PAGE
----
Saving salmon in a changing California
Dr. Peter Moyle lays out a six-point plan for helping salmon adapt to California’s warm future
We don’t have to accept a future without salmon, but we need to take action now, says Dr. Peter Moyle, Associate Director at the UC Davis Center for Watershed Sciences. He laid out the six steps that the state can take to increase the resiliency and viability of salmon in the face of California’s changing climate at the California Salmon and Climate Variability Symposium held earlier this fall.
Dr. Peter Moyle began by presenting a diagram of the life cycle of the coho salmon, reminding of the marine-freshwater connections between salmon and the marine environment. “There are all these different cycles, and what happens with freshwater affects what happens in the marine environment and vice versa,” he said. He acknowledged the complexity of the diagram, noting it’s one he bases an entire lecture on in his class, so he next explained in simple terms it means.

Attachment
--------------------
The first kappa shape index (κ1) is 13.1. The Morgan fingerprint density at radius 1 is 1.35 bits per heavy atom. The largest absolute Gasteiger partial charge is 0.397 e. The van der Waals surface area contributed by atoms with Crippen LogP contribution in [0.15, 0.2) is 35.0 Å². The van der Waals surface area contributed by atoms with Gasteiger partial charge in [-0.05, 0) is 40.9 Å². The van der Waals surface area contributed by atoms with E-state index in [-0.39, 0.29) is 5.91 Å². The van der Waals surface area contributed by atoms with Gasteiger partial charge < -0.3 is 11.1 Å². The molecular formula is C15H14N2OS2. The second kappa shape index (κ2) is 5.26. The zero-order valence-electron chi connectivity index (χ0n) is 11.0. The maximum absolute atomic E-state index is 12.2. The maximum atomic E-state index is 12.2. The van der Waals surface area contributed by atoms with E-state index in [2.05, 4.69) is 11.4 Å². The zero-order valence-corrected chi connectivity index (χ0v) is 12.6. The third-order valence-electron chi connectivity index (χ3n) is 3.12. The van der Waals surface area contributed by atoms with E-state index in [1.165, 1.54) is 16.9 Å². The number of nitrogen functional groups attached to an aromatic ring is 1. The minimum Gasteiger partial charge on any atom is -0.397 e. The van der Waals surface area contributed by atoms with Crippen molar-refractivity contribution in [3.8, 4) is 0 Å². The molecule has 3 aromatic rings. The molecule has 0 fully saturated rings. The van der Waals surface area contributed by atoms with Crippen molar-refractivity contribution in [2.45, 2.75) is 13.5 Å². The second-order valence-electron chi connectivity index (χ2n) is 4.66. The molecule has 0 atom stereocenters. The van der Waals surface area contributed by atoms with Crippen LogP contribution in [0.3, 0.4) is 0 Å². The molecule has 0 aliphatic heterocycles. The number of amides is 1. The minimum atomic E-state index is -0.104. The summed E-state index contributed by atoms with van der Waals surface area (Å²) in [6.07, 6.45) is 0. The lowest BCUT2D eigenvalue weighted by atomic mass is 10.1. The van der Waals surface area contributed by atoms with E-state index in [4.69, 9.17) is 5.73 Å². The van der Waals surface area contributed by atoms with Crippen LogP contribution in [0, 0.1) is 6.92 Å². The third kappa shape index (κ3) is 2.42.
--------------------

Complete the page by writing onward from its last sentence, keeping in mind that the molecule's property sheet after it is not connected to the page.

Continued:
“Basically when ocean conditions are good and freshwater conditions are good, salmon populations tend to be large, and so the limiting factors of main importance become competition, predation, habitat, biological factors,” he said. “However when freshwater conditions are poor even when marine conditions are good, the salmon populations can still be fairly large; the main control on the numbers seems to be freshwater habitat. Likewise, when ocean conditions are poor and freshwater conditions are good, it becomes the food in the ocean that becomes the limiting factor. When both are poor, food and space are both limiting, and the fish can get into an extinction spiral, and this increasingly what we observe is happening.”
“What’s going on in California today is that we almost never have good conditions in freshwater for salmon, unless you count hatcheries,” Dr. Moyle said. “There are 32 species of salmonids in California, 44% of them are already listed and another 25% qualify for listing.”